She was born in Erongarícuaro, Michoacán and lived there, while running a small store, with her husband, Esteban Garcia Royas. During the wars of independence, Maria Luisa joined the rebels as a spy who carried valuable information and supplies between the guerillas and the leaders of the resistance. She was arrested and fined several times for her activities, after some of her reports were captured by authorities. In 1917, after being arrested and fined yet again, but unable to pay the particularly large fine, Maria Luisa was executed.
At her execution, she asked her captor, “Why are you so determined to persecute me? I have a duty to do what I can for my country. I am Mexican. I don’t believe I have committed any wrongdoing except to do my duty.”
Antonia Nava, La Generala
Antonia Nava was not only willing to literally sacrifice her own body for the sake of Mexican independence but also saw her sons give their lives to the cause.
She was an independence supporter who served under General Nicólas Bravo. During a particularly brutal 50-day siege, the soldiers were left weakened from starvation. The situation was so dire, the insurgents could almost ‘hopefully’ think of surrender.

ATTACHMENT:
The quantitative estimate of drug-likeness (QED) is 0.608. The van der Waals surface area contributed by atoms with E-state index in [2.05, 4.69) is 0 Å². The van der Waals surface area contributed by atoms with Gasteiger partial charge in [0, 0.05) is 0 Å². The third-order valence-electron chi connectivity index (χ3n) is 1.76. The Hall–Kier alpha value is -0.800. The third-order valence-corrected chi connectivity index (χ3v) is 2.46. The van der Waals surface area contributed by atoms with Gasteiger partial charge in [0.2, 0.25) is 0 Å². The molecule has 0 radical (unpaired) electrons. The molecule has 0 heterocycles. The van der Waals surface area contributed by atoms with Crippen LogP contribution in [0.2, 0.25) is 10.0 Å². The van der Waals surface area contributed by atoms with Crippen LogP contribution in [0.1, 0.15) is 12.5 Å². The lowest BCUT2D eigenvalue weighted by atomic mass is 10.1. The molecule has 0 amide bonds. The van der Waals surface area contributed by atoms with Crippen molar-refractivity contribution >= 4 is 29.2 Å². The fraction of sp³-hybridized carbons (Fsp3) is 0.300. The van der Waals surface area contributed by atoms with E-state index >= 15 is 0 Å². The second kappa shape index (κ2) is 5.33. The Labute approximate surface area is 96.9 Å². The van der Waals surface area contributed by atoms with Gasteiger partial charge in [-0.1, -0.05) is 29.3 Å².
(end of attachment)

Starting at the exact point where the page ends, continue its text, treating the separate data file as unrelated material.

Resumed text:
Bravo was known for his strength and humanitarian character, however, he was pushed to his absolute limit and reluctantly ordered his men to be divided into tens. One in each ten men would be killed and his body used to feed the starving insurgents.
La Generala led several women, including Calatina Gonzáles (whose name is also included on the Wall of Honor) to General Bravo. She explained, “We come because we have found a way to be useful to our country. We cannot fight but we can serve as nourishment. Here are our bodies that can be distributed as food for the soldiers.”
She then pulled out a dagger and held it to her chest. Several soldiers rushed to prevent her from taking her life then and there. The soldiers were inspired by the great sacrifice these women were willing to make on their behalf and for the independence cause.
A new wave of energy to continue fighting flowed through the group and the next day Nava and her female companions armed themselves with machetes and sticks to fight to end the siege.